Preview: Hjeltness Panniers

Hjentless Panniers

I’m really excited to give an exclusive preview of these fantastic looking panniers by Eric Hjeltness of Hjeltness Panniers (Yes, it’s a Facebook page. They don’t have a website yet). Eric’s family business has been estoring European sports cars, specifically, specializing in ground-up restorations of the Mercedes 300SL gullwing. When the economy turned south, he started to look for other forms of income. Being a cyclist himself, he decided to try his hand at making bicycle accessories.

Utilizing his knowledge of materials from car restoration, Hjeltness bags are made out of the same waterproof material used in the convertible tops of automobiles. His first handlebar bags were made from scrap pieces that his upholsterer had. Currently, he is offering a full product line: a handlebar bag called the Bar Duffle; a seatbag called the Lunch Pail; front panniers Rosie Bags and large rear panniers called Fantastic Voyage.

His aesthetics lean heavy on the classic, so he has opted for leather straps rather than quick releases; leather instead of plastic webbing and rich looking plaid patterns instead of the boring ho-hum technical fabrics that most mass produced bag manufacturers offer.

For Eric, the process of making the panniers have also given him an opportunity to involve his family. “My three oldest kids really helped a lot. Sjur my oldest is 18. He riveted every stiffener sheet into every bag plus made the HJELTNESS emblems. Tahna, my oldest girl is 17. She also helped make the HJELTNESS emblems and riveted them on and blew clean, stuffed, bagged, and labeled every pannier and small bag. Terren my next oldest girl is 13. She also cleaned, bagged, etc. etc.”

Now on to the bags. I only had access to the bags for a short time and didn’t get to do an actual tour with them, so this is more a preview than a full blown user review.

First, the bag material. The plaids are beautiful. This is where Eric’s eye for classic aesthetics really stands out. The color combinations are masterfully chosen. The material he uses is a canvas or vinyl canvas that is used for the tops of convertibles. Eric says that the material itself is waterproof, but the bags may leak through the seams if subjected to heavy rain.

The vinyl canvas is soft and pliable, similar to the leather of a driving glove. Again, having not used the bags for any long period of time I can’t really comment about their durability over heavy use. However, I would be weary of packing anything with sharp edges that could abrade or puncture the bags. Further, I would have some concerns about the scuff resistance of the vinyl canvas (again, not something I tested since these were loaners).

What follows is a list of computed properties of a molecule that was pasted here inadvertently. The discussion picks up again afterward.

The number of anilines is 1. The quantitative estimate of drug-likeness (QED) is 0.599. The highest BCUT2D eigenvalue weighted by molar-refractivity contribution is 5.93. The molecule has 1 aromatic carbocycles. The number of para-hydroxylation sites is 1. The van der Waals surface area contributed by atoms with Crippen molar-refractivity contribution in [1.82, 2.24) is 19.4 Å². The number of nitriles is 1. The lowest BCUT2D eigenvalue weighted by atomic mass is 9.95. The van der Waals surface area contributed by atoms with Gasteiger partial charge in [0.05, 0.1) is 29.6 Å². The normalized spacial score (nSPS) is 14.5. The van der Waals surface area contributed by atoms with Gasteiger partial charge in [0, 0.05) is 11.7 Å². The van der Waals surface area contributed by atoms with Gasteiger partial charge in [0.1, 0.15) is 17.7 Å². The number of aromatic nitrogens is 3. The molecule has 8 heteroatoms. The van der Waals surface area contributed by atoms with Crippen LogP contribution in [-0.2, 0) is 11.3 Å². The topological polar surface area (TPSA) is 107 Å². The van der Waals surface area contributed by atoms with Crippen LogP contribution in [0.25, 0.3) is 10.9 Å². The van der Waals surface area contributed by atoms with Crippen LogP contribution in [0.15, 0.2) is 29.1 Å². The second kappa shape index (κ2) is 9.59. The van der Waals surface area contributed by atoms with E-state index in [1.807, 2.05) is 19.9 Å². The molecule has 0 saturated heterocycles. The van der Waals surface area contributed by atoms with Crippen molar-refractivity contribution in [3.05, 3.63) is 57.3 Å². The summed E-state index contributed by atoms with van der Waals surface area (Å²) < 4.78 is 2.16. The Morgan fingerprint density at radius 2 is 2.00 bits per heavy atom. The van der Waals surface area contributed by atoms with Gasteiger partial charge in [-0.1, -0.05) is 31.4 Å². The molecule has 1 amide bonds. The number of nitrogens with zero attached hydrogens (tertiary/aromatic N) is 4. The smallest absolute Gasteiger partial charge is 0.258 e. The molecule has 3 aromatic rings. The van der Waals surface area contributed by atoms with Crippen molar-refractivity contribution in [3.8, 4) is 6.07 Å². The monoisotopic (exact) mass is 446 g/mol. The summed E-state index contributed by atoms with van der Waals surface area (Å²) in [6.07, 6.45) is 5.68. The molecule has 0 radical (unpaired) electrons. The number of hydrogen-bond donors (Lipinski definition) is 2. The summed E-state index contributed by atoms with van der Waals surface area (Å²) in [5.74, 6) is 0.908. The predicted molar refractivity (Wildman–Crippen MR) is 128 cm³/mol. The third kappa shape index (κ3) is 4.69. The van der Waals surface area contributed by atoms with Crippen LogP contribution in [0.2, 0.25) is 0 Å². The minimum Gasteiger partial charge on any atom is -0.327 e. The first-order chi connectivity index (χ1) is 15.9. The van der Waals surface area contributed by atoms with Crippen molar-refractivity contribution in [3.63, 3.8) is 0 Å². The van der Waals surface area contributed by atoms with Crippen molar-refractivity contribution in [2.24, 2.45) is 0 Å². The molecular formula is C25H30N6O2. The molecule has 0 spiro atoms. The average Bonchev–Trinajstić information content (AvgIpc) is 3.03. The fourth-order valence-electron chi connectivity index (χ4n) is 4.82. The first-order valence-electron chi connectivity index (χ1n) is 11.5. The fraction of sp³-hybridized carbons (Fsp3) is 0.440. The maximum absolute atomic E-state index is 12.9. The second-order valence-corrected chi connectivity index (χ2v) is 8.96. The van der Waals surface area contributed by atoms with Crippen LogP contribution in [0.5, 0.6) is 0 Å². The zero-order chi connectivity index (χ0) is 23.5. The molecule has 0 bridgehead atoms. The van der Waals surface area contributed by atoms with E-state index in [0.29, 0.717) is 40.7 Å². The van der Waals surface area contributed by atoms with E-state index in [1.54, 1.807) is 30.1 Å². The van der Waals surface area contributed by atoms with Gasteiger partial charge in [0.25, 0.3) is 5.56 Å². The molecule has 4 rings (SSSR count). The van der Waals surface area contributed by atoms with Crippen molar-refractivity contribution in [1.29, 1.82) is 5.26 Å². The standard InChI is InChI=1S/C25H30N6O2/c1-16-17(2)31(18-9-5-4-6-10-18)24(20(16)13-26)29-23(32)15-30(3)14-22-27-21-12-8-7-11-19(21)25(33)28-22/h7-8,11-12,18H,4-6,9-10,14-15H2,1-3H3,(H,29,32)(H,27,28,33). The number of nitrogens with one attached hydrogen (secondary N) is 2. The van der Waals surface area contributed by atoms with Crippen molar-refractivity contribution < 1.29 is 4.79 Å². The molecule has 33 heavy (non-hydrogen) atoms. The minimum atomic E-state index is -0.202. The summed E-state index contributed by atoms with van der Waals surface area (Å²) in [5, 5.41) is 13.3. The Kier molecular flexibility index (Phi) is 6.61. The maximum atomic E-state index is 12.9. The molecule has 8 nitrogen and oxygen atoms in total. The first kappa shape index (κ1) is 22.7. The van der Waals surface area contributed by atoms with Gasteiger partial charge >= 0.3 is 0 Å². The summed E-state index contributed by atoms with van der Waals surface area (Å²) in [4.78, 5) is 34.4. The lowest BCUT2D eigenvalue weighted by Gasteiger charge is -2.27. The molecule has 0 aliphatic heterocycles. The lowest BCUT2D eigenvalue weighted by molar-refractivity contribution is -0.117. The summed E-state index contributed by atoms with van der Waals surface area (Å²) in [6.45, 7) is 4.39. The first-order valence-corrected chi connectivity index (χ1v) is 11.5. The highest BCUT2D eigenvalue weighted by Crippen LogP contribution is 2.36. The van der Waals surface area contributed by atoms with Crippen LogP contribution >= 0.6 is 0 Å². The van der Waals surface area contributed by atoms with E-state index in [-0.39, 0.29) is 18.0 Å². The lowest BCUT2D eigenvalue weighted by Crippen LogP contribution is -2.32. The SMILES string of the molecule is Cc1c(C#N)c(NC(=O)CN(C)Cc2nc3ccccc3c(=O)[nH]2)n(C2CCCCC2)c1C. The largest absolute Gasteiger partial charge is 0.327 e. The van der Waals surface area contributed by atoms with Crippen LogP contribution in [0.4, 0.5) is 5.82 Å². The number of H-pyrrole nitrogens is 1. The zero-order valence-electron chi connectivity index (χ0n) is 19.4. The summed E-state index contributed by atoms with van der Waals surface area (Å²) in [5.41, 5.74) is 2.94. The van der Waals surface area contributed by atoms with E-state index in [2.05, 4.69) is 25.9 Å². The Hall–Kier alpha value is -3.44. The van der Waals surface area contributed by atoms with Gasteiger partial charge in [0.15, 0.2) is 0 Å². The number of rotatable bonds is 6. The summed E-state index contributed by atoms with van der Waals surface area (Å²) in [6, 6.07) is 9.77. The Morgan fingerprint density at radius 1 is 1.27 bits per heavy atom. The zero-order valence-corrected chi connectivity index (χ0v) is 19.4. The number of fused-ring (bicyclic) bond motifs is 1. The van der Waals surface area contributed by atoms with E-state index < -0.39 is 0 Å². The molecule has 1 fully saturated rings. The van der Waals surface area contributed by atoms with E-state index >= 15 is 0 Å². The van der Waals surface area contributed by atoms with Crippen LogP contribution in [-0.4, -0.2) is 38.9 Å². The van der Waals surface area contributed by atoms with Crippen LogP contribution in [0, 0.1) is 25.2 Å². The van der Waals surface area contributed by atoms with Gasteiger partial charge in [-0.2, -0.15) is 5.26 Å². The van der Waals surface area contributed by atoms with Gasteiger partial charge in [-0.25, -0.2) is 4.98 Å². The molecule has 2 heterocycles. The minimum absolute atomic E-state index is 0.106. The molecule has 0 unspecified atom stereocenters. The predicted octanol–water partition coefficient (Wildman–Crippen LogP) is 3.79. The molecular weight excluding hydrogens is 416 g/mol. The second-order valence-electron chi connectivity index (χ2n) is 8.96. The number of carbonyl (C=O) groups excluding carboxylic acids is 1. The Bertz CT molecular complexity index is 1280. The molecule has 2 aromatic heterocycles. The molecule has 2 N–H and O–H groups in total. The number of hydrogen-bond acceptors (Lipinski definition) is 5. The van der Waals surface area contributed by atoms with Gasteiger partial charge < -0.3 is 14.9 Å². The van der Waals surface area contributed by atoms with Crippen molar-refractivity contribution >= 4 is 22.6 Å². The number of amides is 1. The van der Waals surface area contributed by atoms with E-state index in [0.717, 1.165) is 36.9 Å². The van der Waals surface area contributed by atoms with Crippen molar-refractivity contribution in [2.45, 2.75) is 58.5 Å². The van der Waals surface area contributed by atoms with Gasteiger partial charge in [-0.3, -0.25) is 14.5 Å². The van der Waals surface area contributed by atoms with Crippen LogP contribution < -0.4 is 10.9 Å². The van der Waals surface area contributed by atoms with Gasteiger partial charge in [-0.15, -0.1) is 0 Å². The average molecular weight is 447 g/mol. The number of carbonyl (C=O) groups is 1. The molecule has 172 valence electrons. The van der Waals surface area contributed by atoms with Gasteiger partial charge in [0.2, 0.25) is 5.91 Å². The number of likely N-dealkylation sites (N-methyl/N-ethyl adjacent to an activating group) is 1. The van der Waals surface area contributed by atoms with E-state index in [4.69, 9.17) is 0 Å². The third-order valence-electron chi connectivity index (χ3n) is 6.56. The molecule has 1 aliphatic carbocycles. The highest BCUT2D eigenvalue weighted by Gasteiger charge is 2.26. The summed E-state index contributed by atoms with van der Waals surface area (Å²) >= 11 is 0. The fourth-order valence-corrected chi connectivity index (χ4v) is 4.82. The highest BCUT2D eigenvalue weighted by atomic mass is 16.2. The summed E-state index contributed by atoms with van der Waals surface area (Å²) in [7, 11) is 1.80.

The bags all utilize leather straps to wrap around the handlebars, seatpost, rack tubing etc., On the set I received, the leather straps on the handle bar bag were a little on the short side. The widest setting had the bag fairly snug to the handlebars. So close, in fact that I couldn’t wrap my fingers across the straight section of the bar. I told Eric about this and they’re looking into lengthening them.

The panniers utilize a hook spring that must be custom made to the dimensions of the rack you are using. It is a very secure mounting system that really keeps the bottoms of the bags from flailing around. They seem infinitely better than traditional bungee hooks. The downside, however, is if you use the bags on multiple bikes with different racks, you may run into some compatibility issues.

The interiors of the bags are simple with no interior pockets. Unfortunately, this is where the bags could see more improvement. With the panniers, the stiffener material (a black corrugated plastic), and the rivets are exposed and this sort of breaks up the aesthetic of the exterior. There’s nothing to conceal the hardware. I’ve tried bags by several makers and generally there is some attempt to cover the interior with fabric and hide the hardware. This is largely aesthetic and probably has no functional affect on the product, but it would be nice to see as much detail applied to the interior of the bags as well. In terms of finishing, there were some slight issues with straight seams and the trim in parts puckered or was not cut perfectly straight.

These are, of course, some of the idiosyncrasies of handmade products. Hjeltness Panniers is still a new venture for Eric, so there are still some growing pains in production. However, If he continues to pursue pannier making, he could have some of the nicest looking bags on the market.